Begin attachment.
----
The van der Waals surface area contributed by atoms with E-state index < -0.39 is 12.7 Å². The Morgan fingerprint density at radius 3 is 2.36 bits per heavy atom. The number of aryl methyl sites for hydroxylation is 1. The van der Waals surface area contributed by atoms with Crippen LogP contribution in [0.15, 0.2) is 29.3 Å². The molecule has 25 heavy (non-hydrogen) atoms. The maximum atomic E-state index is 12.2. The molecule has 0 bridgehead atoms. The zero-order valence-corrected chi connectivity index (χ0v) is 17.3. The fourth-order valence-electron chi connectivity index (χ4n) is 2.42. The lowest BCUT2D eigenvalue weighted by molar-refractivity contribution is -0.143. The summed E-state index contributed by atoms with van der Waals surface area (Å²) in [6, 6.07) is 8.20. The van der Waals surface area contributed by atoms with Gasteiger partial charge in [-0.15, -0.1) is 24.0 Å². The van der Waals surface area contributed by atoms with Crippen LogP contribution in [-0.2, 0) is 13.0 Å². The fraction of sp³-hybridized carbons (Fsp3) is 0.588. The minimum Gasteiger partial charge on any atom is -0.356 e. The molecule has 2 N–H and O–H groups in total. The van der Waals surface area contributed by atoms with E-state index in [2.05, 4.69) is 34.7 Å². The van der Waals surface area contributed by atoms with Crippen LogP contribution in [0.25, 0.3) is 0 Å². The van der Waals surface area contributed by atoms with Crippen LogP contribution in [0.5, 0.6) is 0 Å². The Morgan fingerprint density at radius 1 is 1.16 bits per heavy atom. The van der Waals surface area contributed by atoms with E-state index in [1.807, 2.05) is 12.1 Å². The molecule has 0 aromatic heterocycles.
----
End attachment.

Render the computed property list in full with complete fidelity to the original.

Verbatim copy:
The van der Waals surface area contributed by atoms with E-state index < -0.39 is 12.7 Å². The Morgan fingerprint density at radius 3 is 2.36 bits per heavy atom. The number of aryl methyl sites for hydroxylation is 1. The van der Waals surface area contributed by atoms with Crippen LogP contribution in [0.15, 0.2) is 29.3 Å². The molecule has 25 heavy (non-hydrogen) atoms. The maximum atomic E-state index is 12.2. The molecule has 0 bridgehead atoms. The zero-order valence-corrected chi connectivity index (χ0v) is 17.3. The fourth-order valence-electron chi connectivity index (χ4n) is 2.42. The lowest BCUT2D eigenvalue weighted by molar-refractivity contribution is -0.143. The summed E-state index contributed by atoms with van der Waals surface area (Å²) in [6, 6.07) is 8.20. The van der Waals surface area contributed by atoms with Gasteiger partial charge in [-0.15, -0.1) is 24.0 Å². The van der Waals surface area contributed by atoms with Crippen LogP contribution in [-0.2, 0) is 13.0 Å². The fraction of sp³-hybridized carbons (Fsp3) is 0.588. The minimum Gasteiger partial charge on any atom is -0.356 e. The molecule has 2 N–H and O–H groups in total. The van der Waals surface area contributed by atoms with E-state index in [2.05, 4.69) is 34.7 Å². The van der Waals surface area contributed by atoms with Crippen LogP contribution in [0.25, 0.3) is 0 Å². The van der Waals surface area contributed by atoms with Crippen LogP contribution in [0.5, 0.6) is 0 Å². The Morgan fingerprint density at radius 1 is 1.16 bits per heavy atom. The van der Waals surface area contributed by atoms with E-state index in [1.807, 2.05) is 12.1 Å². The molecule has 0 aromatic heterocycles.